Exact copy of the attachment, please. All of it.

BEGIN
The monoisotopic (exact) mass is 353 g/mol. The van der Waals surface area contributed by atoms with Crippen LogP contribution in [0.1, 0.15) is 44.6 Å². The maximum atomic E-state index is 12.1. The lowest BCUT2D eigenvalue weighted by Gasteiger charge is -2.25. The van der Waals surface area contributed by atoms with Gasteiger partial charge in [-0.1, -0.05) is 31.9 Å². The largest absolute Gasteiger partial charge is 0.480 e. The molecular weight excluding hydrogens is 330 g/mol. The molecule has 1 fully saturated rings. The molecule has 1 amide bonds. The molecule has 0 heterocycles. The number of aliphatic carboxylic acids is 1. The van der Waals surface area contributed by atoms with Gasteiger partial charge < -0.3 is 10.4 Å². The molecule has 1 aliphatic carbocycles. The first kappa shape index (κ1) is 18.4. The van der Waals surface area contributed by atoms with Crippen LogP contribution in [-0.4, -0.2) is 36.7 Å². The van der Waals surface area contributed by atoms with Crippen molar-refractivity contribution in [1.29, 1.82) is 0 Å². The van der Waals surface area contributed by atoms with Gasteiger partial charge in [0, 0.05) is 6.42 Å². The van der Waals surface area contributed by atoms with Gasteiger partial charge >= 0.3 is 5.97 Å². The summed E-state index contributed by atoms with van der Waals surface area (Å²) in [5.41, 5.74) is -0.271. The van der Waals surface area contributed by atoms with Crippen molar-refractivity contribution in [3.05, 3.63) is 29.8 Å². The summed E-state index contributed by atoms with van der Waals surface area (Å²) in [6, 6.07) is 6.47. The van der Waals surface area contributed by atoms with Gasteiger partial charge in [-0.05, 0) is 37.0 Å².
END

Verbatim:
The monoisotopic (exact) mass is 353 g/mol. The van der Waals surface area contributed by atoms with Crippen LogP contribution in [0.1, 0.15) is 44.6 Å². The maximum atomic E-state index is 12.1. The lowest BCUT2D eigenvalue weighted by Gasteiger charge is -2.25. The van der Waals surface area contributed by atoms with Gasteiger partial charge in [-0.1, -0.05) is 31.9 Å². The largest absolute Gasteiger partial charge is 0.480 e. The molecular weight excluding hydrogens is 330 g/mol. The molecule has 1 fully saturated rings. The molecule has 1 amide bonds. The molecule has 0 heterocycles. The number of aliphatic carboxylic acids is 1. The van der Waals surface area contributed by atoms with Gasteiger partial charge < -0.3 is 10.4 Å². The molecule has 1 aliphatic carbocycles. The first kappa shape index (κ1) is 18.4. The van der Waals surface area contributed by atoms with Crippen LogP contribution in [-0.4, -0.2) is 36.7 Å². The van der Waals surface area contributed by atoms with Crippen molar-refractivity contribution in [1.29, 1.82) is 0 Å². The van der Waals surface area contributed by atoms with Gasteiger partial charge in [0, 0.05) is 6.42 Å². The van der Waals surface area contributed by atoms with Gasteiger partial charge >= 0.3 is 5.97 Å². The summed E-state index contributed by atoms with van der Waals surface area (Å²) in [5.41, 5.74) is -0.271. The van der Waals surface area contributed by atoms with Crippen molar-refractivity contribution in [3.05, 3.63) is 29.8 Å². The summed E-state index contributed by atoms with van der Waals surface area (Å²) in [6, 6.07) is 6.47. The van der Waals surface area contributed by atoms with Gasteiger partial charge in [-0.05, 0) is 37.0 Å².